You’ve worked and slaved and worried about everything from word count to character development to a compelling plot to a great ending. Now your book is done (you think), and the next step is editing. How do you find the right editor? There are so many out there, and it’s so hard to choose. Here are some tips for finding the right editor to work with you and your manuscript.
Continue reading Six Tips to Help You Find an Editor
Expansion can be very exciting…it can also be very nerve-wracking. As I work to expand Editing By Sue, I am experiencing both of those feelings in abundance.
But this post isn’t about me, it’s about you. So with that, please allow me to introduce you to Editing—And More—By Sue. While editing is my first love, I have a passion for anything having to do with the written word, and I’m ready to share that passion with all of you.
Continue reading Onward and Upward
It’s not a day off from work. We don’t get to take a three-day weekend. There are no special sales at the mall. For those of us in the editing community, however, today is a very important day—National Grammar Day.
Continue reading Happy National Grammar Day!
Why, you ask, would an editor give advice on how to save you money on her services? Won’t that make less money for her, you ask? In the short term, yes. But looking at the bigger picture, you’ll get a better editing job if I don’t have to worry as much about the small stuff. Therefore, I would love it if you’d read and take to heart this article on running spell check before submitting your work for editing. Thanks to libroediting.com for their wise words.
We all get so caught up in our businesses, working, meeting deadlines, and just getting through all the personal and professional obligations that greet us each day that we don’t take the time to learn something new. It seems to me that learning should be an ongoing process, one that never stops.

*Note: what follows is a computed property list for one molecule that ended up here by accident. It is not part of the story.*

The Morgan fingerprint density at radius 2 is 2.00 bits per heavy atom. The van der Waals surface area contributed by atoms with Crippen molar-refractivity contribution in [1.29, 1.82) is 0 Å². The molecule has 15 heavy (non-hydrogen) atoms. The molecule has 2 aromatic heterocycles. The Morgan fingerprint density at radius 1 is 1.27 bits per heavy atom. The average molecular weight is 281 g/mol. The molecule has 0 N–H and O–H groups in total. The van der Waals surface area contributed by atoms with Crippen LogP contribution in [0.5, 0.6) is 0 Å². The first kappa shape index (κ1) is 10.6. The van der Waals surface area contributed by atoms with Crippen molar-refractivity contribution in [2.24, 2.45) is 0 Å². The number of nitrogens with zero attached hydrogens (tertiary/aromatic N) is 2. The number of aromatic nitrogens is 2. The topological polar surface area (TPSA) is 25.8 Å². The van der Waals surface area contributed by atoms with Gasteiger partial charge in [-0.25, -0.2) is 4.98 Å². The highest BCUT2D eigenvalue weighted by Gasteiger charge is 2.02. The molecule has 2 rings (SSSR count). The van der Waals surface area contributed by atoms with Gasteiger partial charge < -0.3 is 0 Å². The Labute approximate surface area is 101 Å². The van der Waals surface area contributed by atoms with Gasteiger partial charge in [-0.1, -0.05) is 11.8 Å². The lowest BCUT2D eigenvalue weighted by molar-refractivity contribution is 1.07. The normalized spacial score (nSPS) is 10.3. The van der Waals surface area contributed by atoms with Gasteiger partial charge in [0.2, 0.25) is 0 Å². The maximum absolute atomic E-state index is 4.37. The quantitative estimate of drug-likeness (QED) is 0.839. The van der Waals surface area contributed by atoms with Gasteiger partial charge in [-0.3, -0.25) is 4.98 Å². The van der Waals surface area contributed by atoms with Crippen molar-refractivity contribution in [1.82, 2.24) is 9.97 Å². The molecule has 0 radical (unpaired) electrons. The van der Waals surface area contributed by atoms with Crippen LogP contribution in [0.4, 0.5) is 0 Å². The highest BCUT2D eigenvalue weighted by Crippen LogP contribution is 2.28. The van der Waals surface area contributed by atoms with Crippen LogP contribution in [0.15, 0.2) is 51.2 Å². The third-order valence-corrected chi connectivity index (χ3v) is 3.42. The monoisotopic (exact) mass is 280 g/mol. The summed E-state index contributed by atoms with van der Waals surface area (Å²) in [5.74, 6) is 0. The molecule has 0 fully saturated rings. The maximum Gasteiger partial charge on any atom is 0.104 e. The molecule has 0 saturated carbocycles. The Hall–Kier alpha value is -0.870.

Continue reading Never Stop Learning
I’ve been tagged by author and friend Michael Stephen Daigle. He answered four questions, and he challenged me to do the same. So here goes:
Continue reading I’ve Been Tagged
As an editor, college writing skills teacher, and avid reader, I am constantly bemoaning the demise of the English language, more specifically correct grammar and spelling. When I teach my college students writing skills, we start with the absolute basics, like parts of speech, and go from there. I’m often shocked and dismayed by what my students don’t remember from prior education, or never knew at all.
Continue reading The Ghosts of Grammar Lessons Past
Many authors, especially first-timers, have concerns about working with an editor. These are valid concerns, and they need to be addressed. And they have been, by someone who has said the words I want to say, in a much better way than I could have said them. Read on, authors, and you’ll see exactly what your editor would like you to know before, during, and after the editing process.
You’ve written a book! You’ve spent untold hours doing research, outlining chapters, getting to know your characters, and now, finally, it’s complete and ready to be published. But wait, is it? Have you had it edited?
Continue reading Why Do I Need an Editor Anyway?
Just how important are the finer nuances of written English anyway? Why does it matter if something is capitalized or if there is a comma in a certain spot or not? Who really cares?
As an adjunct professor of writing skills, I often hear these questions from my students. With the explosion of “text writing” and its abbreviations, acronyms and so forth, many have seemed to lose the art of composing a coherent, correct sentence. What’s worse, in my opinion, is that so few people seem to care.
Continue reading The Comma Conundrum